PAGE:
A thoughtful reader inquires, "I view your site a few times a day, -=several times=-, and I find it invaluable. How the heck do you make a living? Some other authors/producers that I appreciate, like the great John Derbyshire or World Wide Words.org, accept PayPal. I usually send them a few dollars each year to express my appreciation and I would gladly do the same for American Digest."
My recent move seems to have drained my never-too-overwhelming reserves. Hence, after eleven years, I thought I might pass the hat among my readers for the first time. I'm new to this "Donate" business but I am informed that Paypal's Donation button here should work. Let me know if it doesn't and I'll work to fix it. To paraphrase Chicago politicians, "If you feel the need to donate, donate early and donate often."
UPDATE: A number of readers have asked if they can send a donation by other means. By all means. As they used to say in the ads on the Wolfman Jack radio show: "You can send cash, check, or money order to...."
The lovely Koran-Burning-While-Living-in-a-Van-by-the-River Ann Barnhardt has taken note of the recent Boomer Anthems: What Becomes Of The Broken Hearted? @ AMERICAN DIGEST and decided, since she has little regard for her own safety, to DROP THE VINYL!
Barnhardt-Van der Leun Musical Awesomeness Cagematch | BarnhardtSo Gerard Van der Leun over at AmericanDigest.org, a frequent syndicator of this strange website and frequent poachee of mine, cross posted the Sting/Lute/Fields of Gold clip, because he is a gentleman, a poet, and a scholar. How could he not? But now I feel we need to keep this thing going. He posted today an INCREDIBLE cover of “What Becomes of the Broken Hearted” by Joan Osborne, who, quoting Arsenio Hall, sings her face off.
A’ight. A’ight. I feel you. I’ll see your Joan Osborne and raise you Miss Bonnie Raitt covering Del Shannon’s “Runaway”. ON VINYL.
Oh, smack. It’s on now! Barnhardt dropped the VINYL.
I’m a walkin’ in the rain
Tears are fallin’ an’ I feel the pain
Wishin’ you were here by me
To end this misery….
To which I put aside my tea cup and my crustless cucumber sandwiches and say, Oh rilly? Well..... Okay I suppose... even with that embarrassing tempo glitch around 1:18 it does have a certain requisite "inevitability" that all good music has. In response I shall drop a performance which, many years ago, I had the good fortune to hear live as it was being filmed at Monterey Pop.... A performance that is seared, SEARED, into my memory!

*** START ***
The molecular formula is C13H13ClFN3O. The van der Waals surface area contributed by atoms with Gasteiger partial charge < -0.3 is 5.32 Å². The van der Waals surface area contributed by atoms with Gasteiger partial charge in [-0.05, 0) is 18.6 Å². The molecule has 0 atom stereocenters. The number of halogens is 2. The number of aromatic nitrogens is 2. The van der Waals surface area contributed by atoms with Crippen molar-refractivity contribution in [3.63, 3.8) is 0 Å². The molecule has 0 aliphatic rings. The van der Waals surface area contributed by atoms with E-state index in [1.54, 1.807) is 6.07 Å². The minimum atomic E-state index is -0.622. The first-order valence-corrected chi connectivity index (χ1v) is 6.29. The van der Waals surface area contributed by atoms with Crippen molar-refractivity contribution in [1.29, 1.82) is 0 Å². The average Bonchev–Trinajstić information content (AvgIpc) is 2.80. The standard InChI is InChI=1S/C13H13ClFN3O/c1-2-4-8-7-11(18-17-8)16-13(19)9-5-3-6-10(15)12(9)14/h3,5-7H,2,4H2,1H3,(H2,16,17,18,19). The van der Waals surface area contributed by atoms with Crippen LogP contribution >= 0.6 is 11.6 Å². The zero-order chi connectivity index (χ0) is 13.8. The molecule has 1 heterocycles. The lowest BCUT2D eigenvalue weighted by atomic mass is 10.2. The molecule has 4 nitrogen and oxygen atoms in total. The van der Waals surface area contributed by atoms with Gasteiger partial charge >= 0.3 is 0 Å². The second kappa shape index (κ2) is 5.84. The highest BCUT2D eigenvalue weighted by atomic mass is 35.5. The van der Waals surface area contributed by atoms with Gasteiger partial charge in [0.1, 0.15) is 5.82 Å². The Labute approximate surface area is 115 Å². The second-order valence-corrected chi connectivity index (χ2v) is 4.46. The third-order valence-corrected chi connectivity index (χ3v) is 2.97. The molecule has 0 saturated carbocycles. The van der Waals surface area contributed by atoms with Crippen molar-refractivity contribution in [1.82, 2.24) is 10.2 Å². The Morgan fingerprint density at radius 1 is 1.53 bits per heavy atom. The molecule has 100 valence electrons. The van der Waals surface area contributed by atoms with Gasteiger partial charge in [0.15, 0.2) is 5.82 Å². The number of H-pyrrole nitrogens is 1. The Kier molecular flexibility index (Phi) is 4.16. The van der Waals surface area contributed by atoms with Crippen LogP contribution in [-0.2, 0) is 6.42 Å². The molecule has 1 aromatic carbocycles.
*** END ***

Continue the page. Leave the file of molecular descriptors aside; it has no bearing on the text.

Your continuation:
History lessons, repeated, from George Washington's blog @ Zero Hedge:
We’ve known for 5,000 years that mass spying on one’s own people is always aimed at grabbing power and crushing dissent, not protecting us from bad guys.
We’ve known for thousands of years that debasing currencies leads to economic collapse.
We’ve known for millennia that torture is a form of terrorism.
We’ve known for thousands of years that – when criminals are not punished – crime spreads.
We’ve known for centuries that monopolies and the political influence which accompanies too much power in too few hands are dangerous for free markets.
We’ve known for hundreds of years that companies will try to pawn their debts off on governments, and that it is a huge mistake for governments to allow corporate debt to be backstopped by government.
We’ve known for centuries that powerful people – unless held to account – will get together and steal from everyone else.
We’ve known for hundreds of years that standing armies and warmongering harm Western civilization.
We’ve known for 200 years that allowing private banks to control credit creation eventually destroys the nation’s prosperity.
We’ve known for two centuries that a fiat money system – where the money supply is not pegged to anything real – is harmful in the long-run.
We’ve known for 200 years that a two-party system quickly becomes corrupted.
We’ve known for over a century that torture produces false and useless information.
We’ve known for 80 years that inflation is a hidden tax.
We’ve known since 1988 that quantitative easing doesn’t work to rescue an ailing economy.
We’ve known since 1998 that crony capitalism destroys even the strongest economies, and that economies that are capitalist in name only need major reforms to create accountability and competitive markets.
We’ve known since 2007 or earlier that lax oversight of hedge funds could blow up the economy.
And we knew before the 2008 financial crash and subsequent bailouts that: